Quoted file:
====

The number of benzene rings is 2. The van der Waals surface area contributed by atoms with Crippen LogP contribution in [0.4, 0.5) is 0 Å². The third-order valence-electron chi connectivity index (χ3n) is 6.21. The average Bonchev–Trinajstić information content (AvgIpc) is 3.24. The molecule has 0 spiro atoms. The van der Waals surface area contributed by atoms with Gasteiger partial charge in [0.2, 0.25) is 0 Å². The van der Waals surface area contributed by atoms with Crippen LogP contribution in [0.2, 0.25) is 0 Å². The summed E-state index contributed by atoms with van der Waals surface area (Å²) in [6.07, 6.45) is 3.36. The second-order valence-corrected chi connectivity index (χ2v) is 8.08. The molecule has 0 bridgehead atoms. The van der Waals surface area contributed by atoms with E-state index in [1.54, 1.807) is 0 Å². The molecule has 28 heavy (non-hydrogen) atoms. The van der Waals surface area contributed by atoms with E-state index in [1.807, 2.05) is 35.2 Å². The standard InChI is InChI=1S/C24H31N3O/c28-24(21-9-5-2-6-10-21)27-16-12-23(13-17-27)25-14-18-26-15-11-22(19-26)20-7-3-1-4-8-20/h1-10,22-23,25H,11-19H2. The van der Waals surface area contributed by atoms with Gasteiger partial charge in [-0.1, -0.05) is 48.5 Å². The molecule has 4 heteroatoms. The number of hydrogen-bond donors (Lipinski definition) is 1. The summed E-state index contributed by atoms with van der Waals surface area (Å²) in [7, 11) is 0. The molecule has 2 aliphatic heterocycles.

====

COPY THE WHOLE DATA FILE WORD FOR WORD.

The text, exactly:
The number of benzene rings is 2. The van der Waals surface area contributed by atoms with Crippen LogP contribution in [0.4, 0.5) is 0 Å². The third-order valence-electron chi connectivity index (χ3n) is 6.21. The average Bonchev–Trinajstić information content (AvgIpc) is 3.24. The molecule has 0 spiro atoms. The van der Waals surface area contributed by atoms with Gasteiger partial charge in [0.2, 0.25) is 0 Å². The van der Waals surface area contributed by atoms with Crippen LogP contribution in [0.2, 0.25) is 0 Å². The summed E-state index contributed by atoms with van der Waals surface area (Å²) in [6.07, 6.45) is 3.36. The second-order valence-corrected chi connectivity index (χ2v) is 8.08. The molecule has 0 bridgehead atoms. The van der Waals surface area contributed by atoms with E-state index in [1.54, 1.807) is 0 Å². The molecule has 28 heavy (non-hydrogen) atoms. The van der Waals surface area contributed by atoms with E-state index in [1.807, 2.05) is 35.2 Å². The standard InChI is InChI=1S/C24H31N3O/c28-24(21-9-5-2-6-10-21)27-16-12-23(13-17-27)25-14-18-26-15-11-22(19-26)20-7-3-1-4-8-20/h1-10,22-23,25H,11-19H2. The van der Waals surface area contributed by atoms with Gasteiger partial charge in [-0.1, -0.05) is 48.5 Å². The molecule has 4 heteroatoms. The number of hydrogen-bond donors (Lipinski definition) is 1. The summed E-state index contributed by atoms with van der Waals surface area (Å²) in [7, 11) is 0. The molecule has 2 aliphatic heterocycles.